With Edward Timpson a shock casualty of the election, we can’t let his SEND overhaul drop off the agenda, says Clare Howard
Edward Timpson, the minister overseeing a complete overhaul of the Special Educational Needs and Disabilities (SEND) system, lost his seat at the election. Widely respected for his dedication and passion, he will a hard act to follow.
It remains to be seen how a new minister will affect the future policy, but what lessons can those working to implement the SEND reforms learn from the election itself?
1. Negative campaigning doesn’t work
Those that ran the Remain campaign during the EU referendum admitted their biggest mistake was to focus on the negative consequences of Brexit.
But Theresa May’s general election campaign made the same mistake, and voters – especially the young – ignored the screaming headlines.
Those of us implementing reforms must take heed. Dame Christine Lenehan and the team working on the review of independent specialist schools and colleges have already indicated there is too much criticism and negativity from all sides, and more should be done to focus on common ground, to produce the outcomes we are all working towards.
2. Leaders need to be inclusive, approachable and visible
One of the many talking points of the campaign was Ms May’s leadership style: the repetition of “I” rather than “we”, the no-show in the debate, the closed inner circle, and the lack of consultation with cabinet ministers on key policy lines. Contrast Jeremy Corbyn’s open rallies and straight-talking leadership style, which caused even his fiercest critics inside the Labour Party, who believed him to be unelectable, to eat humble pie by the end of the campaign.
With a disparate and uncoordinated SEND system involving 150 LAs handling high-needs budgets, mainstream and specialist FE providers barely coping with increased administrative costs and reduced budgets, increasingly frustrated parent and community groups, and around 25,000 FE students in the middle of it all, the question is: do we have the leaders across the system with the skills to bring people together, inspire and motivate?
3. Confidence can become a weakness
There’s a fine line between confidence and arrogance. Ms May displayed both during the course of the campaign, and the electorate refused to be told what to do.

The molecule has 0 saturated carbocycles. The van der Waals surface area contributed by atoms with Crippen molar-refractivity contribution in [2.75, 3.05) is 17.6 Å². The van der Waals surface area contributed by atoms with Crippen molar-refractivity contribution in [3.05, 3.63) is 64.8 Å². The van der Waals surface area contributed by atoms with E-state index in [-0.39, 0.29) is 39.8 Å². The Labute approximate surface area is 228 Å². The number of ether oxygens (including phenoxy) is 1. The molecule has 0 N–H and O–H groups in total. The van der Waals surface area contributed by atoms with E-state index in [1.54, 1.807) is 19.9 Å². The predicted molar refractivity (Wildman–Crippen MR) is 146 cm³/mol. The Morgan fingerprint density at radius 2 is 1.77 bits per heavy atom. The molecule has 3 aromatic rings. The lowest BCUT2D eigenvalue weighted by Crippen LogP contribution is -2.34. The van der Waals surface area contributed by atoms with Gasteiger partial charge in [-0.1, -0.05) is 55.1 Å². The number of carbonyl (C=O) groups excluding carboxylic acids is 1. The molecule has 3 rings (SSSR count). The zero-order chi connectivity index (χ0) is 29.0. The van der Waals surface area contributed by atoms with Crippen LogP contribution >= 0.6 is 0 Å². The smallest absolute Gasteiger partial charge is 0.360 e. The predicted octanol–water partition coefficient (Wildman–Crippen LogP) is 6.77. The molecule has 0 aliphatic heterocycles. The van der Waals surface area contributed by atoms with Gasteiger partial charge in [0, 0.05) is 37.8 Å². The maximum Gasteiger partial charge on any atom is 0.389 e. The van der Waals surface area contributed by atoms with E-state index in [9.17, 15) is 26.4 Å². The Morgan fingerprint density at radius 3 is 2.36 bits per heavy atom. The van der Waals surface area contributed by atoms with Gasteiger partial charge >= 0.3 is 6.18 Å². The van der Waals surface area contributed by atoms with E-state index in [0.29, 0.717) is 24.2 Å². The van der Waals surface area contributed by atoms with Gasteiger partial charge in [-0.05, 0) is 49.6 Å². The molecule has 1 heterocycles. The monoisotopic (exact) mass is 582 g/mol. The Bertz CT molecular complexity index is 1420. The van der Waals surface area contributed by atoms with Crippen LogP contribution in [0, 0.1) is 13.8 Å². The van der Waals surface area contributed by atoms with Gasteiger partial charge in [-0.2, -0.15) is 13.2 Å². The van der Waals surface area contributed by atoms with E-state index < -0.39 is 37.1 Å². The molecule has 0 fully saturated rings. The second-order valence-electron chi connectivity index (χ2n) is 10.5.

Let’s make sure we do not fall into the trap of repeating mantras and soundbites from the SEND code of practice, without clear action. The latest SEND data shows that there is a long way to go before the system is truly person-centred, transparent, easy to navigate, and efficient.
4. Beware assumption and echo chambers
With social media now the main source of information for many, we are all guilty of confirmation bias: surrounding ourselves with views, memes, articles and videos we agree with, and ignoring contrary evidence.
There are too many assumptions and false perceptions driving SEND policy, particularly relating to post-19 provision, and these need to be challenged.
5. Don’t mess with the young, the old or the vulnerable
Whether the issue was school budgets, student fees, FE and skills, the dementia tax or the future of the NHS, the Conservatives underestimated the capacity of people to register a protest. For SEND policy and funding, now could be the time to work out a new approach to joining up health, education and social care budgets so that post-16 and post-19 students can receive integrated programmes that result in savings in the longer term.
6. Protect core values
Any reflections on the campaign cannot ignore the atrocities in Manchester and London. The response of everyone involved demonstrated courage, unity, and determination not to allow these events to interrupt the democratic process.
The young people we work with demonstrate a similar unbreakable sprit, and whoever takes over from Edward Timpson must show courage of convictions, work hard to protect the principles of the Act, and finally achieve the vision that he set out.
Clare Howard is CEO of Natspec